Three-dimensional space is not evolving, through time (fourth-dimensionally); rather all of space and time equally exist as a continuum, a physical structure that is fixed and complete. Reality is a fourth-dimensional spacetime continuum, and within this reality there is no true distinction between the past, the present and the future.

And yet, our lives are based upon the differences between the past, the present and the future. We live in the present; it is the moment of our awareness, the time of decisions and spontaneous reactions, the time of being alive. The past, on the other hand, is over, complete, unchanging, fixed for all eternity. And the future is unformed, malleable, dependent upon our choices and plans—in other words, our free will.

Free will is built into the distinctions between the past, the present and the future. And free will is an integral part of our identities, of who we are.

We seek, then, to restore our identities, our very sense of self, our free will, while observing and honoring our laws of physics.

Very soon after Einstein completed his special theory of relativity, in 1905, he almost immediately began searching for an even bigger, better theory, one which would include gravity. The result was his general theory of relativity, which he completed in 1915. (When we refer to “Einstein’s theory of relativity,” we are in fact referring to both theories, since the special theory is a special case of the general theory, but is still separate and important enough to retain an individual identity.)

But then, almost immediately after this accomplishment, Einstein—being Einstein—began searching for an even bigger, better theory, one which would include electromagnetism, as well. This search slowly broadened into a search for a general, all-inclusive theory that would explain all phenomena, one which might even do away with quantum mechanics, as it was currently formulated. He really disliked the prevailing interpretation of quantum reality, which was basically no “reality” at all.

This search, unfortunately, never bore fruit, but the point is that Einstein, we are suggesting, may have been a little too eager to move on to greener pastures. As Einstein himself said, “I have thought a hundred times as much about the quantum problems as I have about general relativity theory.”

On the one hand, Einstein of course accepted his theory of relativity—how could he not? But on the other hand, he was willing to abandon this theory if he could devise a larger, more inclusive theory—how could he not?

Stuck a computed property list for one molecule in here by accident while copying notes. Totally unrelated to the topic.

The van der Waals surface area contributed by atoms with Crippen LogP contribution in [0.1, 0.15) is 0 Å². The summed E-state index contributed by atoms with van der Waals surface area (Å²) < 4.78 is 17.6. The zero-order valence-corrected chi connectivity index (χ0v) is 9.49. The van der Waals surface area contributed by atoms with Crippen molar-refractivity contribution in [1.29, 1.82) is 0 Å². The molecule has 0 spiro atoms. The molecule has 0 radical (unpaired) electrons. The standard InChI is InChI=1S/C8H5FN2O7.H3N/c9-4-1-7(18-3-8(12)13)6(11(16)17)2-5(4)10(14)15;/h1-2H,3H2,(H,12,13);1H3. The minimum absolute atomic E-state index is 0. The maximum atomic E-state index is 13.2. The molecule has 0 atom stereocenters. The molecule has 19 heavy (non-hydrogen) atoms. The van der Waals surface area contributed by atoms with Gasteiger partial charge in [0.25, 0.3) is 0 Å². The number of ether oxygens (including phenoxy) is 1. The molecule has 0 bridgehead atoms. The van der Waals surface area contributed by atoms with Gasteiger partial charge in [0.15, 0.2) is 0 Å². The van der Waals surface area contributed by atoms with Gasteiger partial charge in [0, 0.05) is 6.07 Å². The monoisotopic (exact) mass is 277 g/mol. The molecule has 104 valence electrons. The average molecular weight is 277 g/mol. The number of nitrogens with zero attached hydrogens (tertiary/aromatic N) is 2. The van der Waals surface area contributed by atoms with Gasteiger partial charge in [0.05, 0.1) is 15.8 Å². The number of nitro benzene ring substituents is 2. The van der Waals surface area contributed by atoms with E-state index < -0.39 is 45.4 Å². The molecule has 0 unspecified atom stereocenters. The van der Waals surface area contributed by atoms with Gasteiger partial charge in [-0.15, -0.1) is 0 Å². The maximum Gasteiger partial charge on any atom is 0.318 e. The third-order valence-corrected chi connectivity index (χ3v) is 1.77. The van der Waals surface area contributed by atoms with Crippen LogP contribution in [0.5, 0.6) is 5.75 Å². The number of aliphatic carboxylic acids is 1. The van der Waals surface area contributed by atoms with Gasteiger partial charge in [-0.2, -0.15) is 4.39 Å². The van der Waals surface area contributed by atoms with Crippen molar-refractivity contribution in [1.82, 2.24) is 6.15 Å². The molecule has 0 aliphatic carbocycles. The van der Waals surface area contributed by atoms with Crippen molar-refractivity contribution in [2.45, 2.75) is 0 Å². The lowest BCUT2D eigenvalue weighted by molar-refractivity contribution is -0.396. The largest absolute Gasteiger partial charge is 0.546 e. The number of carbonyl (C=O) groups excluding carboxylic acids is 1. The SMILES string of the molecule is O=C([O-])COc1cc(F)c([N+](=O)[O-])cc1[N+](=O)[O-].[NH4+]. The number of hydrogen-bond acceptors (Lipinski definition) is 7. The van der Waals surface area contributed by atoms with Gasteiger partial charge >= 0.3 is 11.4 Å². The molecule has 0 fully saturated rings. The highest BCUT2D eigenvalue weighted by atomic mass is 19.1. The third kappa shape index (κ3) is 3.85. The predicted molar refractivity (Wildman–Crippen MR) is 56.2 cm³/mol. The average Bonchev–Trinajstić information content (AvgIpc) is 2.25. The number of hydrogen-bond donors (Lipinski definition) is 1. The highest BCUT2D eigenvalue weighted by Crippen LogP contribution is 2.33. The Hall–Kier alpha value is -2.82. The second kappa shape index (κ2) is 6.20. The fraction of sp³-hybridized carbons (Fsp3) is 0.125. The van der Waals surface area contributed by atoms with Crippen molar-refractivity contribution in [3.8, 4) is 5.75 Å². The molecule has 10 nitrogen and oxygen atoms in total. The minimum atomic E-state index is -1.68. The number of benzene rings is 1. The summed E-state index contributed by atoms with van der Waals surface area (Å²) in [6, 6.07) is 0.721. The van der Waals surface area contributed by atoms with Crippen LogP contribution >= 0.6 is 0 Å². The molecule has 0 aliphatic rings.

We would like to suggest, perhaps blasphemously, that Einstein was never 100% committed to his own theory. Consider this: When Einstein first formulated his special theory of relativity, it was without any concept of the fourth-dimensional spacetime continuum in mind. It took Hermann Minkowski to come along and reformulate the special theory of relativity into a geometrical vision of spacetime, and Einstein at first totally rejected this interpretation, calling it “superfluous learnedness,” even joking that, once mathematicians had got a hold of his theory, he could no longer understand it.

Of course, he did come to understand it, and went on to use this interpretation while formulating his general theory of relativity. And, from the quote we began with, he obviously came to accept the consequences of living within a fourth-dimensional spacetime continuum—that is, a physical reality that has no true distinctions between the past, present and future.

But, perhaps, this explains why he did not pursue the concept of the fourth-dimensional spacetime continuum conceptually, exactly as it was, to see if it held more gems about the reality we do live in, here and now.

He did, obviously, extensively explore the scientific consequences of his theory—realizing, for example, soon after completing his general theory of relativity, that it could be applied to the entire universe. But as far as analyzing spacetime for truths about our normal, human, everyday lives—that there might, in other words, be personal truths and meanings hidden within this physical universe described by relativity—Einstein simply did not think that way.

This, however, is the path we will explore.

For us, personally, this means that our past moments still exist, within the fourth-dimensional spacetime continuum. Our growth within our mother’s womb, our birth, our childhood, our continuing development and maturation, still exist within the fabric of spacetime.

Our future, also, “already” exists, within the spacetime continuum. Our aging, our future experiences, our eventual death, all exist out there, within spacetime.